What is secondary capital market demand? Individual mortgages are usually rolled into investment vehicles called mortgage-backed securities (MBSs) for sale to investors and institutions looking for sources of interest income superior to that offered by bank deposits. Traditionally this has served to make much more money available to borrowers as lending institutions recycle the funds received for the individual mortgages passed on to entities such as Fannie Mae and Freddie Mac, which underwrite MBSs. Troubles with the quality of some of the mortgages included in MBSs have recently led to liquidity problems, as investors shunned the tainted instruments. But the federal government has been active in remedying, through regulatory and fiscal policies, the resulting lack of MBS market demand. As mortgage backed securities once again recover their place in investment portfolios, the subsequent increase in available funds should help keep mortgage interest rates low.

The bond market also provides clues as to the future of mortgage interest rates. As bond yields rise or fall so do the rates for mortgages-as both represent the cost of borrowing money on the open market. A small change of a few “basis” points (1/100th of a percentage point) in bond yields can translate into thousands of dollars in losses or savings for new borrowers over the life of their mortgage loan. By the same token, any rise or fall in existing bond values reflects a market adjustment for each bond’s locked-in interest rate in a changing interest environment. A bond paying higher interest instantly becomes more valuable when interest rates drop-as bonds issued from that point on will offer the lower interest rate prevailing. A five percent bond is worth more when all others are only paying four percent. At times, mortgage interest rates will exaggerate somewhat such swings in the bond market, especially in the case of longer-term mortgages.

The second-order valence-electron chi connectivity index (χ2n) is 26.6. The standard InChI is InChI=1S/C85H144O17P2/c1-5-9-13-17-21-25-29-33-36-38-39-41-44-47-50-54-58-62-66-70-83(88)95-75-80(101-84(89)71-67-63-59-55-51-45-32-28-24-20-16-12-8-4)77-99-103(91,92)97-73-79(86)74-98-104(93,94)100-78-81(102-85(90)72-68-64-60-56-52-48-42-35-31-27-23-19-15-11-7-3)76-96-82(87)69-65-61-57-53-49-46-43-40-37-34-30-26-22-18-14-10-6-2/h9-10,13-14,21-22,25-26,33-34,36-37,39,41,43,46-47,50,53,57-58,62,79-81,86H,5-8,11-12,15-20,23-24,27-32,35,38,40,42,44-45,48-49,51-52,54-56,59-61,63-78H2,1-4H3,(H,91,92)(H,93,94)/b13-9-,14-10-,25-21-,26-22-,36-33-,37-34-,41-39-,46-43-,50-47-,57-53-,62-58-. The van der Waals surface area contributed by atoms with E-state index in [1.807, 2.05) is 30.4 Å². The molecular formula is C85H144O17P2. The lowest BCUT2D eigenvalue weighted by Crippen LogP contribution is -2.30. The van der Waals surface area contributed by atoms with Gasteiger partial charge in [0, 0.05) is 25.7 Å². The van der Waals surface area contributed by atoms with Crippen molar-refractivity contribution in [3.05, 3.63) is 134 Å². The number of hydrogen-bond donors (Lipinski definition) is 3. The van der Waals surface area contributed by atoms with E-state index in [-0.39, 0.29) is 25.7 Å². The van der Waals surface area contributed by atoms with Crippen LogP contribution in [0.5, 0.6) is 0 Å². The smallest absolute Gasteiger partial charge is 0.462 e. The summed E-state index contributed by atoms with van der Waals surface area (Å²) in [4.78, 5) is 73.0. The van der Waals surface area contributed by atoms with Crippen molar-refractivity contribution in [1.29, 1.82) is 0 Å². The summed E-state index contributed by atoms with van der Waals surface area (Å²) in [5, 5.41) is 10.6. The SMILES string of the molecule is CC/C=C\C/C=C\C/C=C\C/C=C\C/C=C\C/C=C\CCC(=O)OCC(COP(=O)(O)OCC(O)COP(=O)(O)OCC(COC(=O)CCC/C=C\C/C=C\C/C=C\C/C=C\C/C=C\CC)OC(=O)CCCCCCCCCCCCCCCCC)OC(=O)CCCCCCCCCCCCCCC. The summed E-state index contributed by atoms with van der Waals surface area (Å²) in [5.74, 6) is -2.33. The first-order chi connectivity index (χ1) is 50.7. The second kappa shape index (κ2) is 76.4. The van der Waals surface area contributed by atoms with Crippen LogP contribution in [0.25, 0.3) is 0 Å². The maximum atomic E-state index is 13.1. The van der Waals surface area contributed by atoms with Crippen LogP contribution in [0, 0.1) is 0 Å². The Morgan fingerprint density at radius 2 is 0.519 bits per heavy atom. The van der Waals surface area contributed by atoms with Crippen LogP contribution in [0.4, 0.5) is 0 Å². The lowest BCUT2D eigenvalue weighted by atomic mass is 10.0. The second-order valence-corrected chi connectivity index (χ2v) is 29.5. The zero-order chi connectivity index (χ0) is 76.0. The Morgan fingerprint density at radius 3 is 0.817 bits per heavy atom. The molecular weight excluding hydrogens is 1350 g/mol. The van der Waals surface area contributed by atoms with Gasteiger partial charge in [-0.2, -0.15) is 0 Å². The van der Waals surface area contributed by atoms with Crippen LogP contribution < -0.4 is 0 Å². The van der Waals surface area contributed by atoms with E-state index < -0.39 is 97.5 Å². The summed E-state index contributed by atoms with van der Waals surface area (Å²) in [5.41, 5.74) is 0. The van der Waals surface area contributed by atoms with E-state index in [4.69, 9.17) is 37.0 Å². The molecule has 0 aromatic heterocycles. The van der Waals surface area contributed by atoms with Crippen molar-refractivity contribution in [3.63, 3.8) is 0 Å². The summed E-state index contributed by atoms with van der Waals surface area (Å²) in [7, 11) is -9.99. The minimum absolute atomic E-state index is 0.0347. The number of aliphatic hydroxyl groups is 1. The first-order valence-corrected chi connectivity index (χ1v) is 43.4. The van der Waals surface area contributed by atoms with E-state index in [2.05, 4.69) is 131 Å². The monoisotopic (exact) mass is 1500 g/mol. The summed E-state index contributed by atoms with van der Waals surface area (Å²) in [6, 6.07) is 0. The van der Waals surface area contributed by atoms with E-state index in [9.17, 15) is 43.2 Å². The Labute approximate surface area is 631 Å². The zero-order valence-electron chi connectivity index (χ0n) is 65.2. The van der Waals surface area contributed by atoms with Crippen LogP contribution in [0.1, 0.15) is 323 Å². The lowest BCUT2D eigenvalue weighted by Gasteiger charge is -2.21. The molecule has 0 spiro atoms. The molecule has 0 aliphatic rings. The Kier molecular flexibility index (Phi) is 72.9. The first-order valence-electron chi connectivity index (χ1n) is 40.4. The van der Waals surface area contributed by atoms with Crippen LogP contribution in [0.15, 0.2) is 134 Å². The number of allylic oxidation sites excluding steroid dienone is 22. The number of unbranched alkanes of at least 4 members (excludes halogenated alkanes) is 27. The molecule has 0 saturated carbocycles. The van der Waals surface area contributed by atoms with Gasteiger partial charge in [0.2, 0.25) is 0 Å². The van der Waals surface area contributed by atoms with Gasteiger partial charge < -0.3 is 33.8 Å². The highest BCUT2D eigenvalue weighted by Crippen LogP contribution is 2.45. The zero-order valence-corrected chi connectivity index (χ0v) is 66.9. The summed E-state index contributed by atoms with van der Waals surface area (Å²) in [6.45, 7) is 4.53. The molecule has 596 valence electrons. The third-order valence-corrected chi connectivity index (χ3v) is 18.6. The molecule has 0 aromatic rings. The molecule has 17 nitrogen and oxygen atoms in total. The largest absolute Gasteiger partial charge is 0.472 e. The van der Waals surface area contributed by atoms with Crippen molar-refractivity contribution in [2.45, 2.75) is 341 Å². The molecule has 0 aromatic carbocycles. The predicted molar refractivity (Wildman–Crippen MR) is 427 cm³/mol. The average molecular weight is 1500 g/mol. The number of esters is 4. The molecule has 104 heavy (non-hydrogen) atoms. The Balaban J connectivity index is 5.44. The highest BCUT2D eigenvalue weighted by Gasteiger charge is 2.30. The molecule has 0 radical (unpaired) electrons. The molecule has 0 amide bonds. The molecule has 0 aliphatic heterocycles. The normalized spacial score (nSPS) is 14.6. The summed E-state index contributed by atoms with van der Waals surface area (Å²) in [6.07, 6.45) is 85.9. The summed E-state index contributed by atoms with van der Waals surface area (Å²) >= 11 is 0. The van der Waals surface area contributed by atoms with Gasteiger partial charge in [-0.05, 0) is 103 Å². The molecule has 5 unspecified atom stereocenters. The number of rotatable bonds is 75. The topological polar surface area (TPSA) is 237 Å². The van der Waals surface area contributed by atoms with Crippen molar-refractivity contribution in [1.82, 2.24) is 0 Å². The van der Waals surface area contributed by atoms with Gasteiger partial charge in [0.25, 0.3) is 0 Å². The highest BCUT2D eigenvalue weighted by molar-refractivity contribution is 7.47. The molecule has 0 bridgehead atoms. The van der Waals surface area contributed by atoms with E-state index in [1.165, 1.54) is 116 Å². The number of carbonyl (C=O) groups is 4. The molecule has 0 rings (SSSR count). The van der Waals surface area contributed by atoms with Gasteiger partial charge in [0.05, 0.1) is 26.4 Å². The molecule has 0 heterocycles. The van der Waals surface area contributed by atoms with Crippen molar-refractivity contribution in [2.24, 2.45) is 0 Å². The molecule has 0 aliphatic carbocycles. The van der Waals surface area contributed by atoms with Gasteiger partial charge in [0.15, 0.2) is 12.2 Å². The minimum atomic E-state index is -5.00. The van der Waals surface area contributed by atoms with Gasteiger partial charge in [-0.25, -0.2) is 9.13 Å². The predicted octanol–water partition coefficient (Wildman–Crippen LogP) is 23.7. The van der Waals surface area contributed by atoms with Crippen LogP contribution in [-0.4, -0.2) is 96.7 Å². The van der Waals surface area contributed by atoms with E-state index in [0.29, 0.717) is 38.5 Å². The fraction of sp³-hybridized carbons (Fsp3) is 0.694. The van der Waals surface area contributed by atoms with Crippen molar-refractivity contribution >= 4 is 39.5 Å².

Inflation is yet another factor affecting mortgage rates, as is the Federal Reserve’s reaction to that inflation. When the price nationwide of goods and services is deemed by the Fed to be moving up or down too rapidly, the Fed will increase or decrease the supply of money to compensate. This has the effect of countering and putting pressure on overall prices to cease their unfavorable movement. One way the Fed does this is by requiring banks to keep either more or less of our deposited money on reserve rather than lending it out. This affects the supply of money available on the market for mortgage purposes-and therefore the interest cost to borrowers.

Assimilating all this may seem daunting for the average family looking for a mortgage to finance a hoped for new home. And yet it’s something our credit experts are skilled in analyzing when advising you of the options best suited to your personal situation.

If you’re serious about addressing your financial needs the most prudent way-the way which will place your future on the soundest possible footing-call and ask to speak with one of our credit experts today.

We’ll be happy to help you, too, chart a better financial course.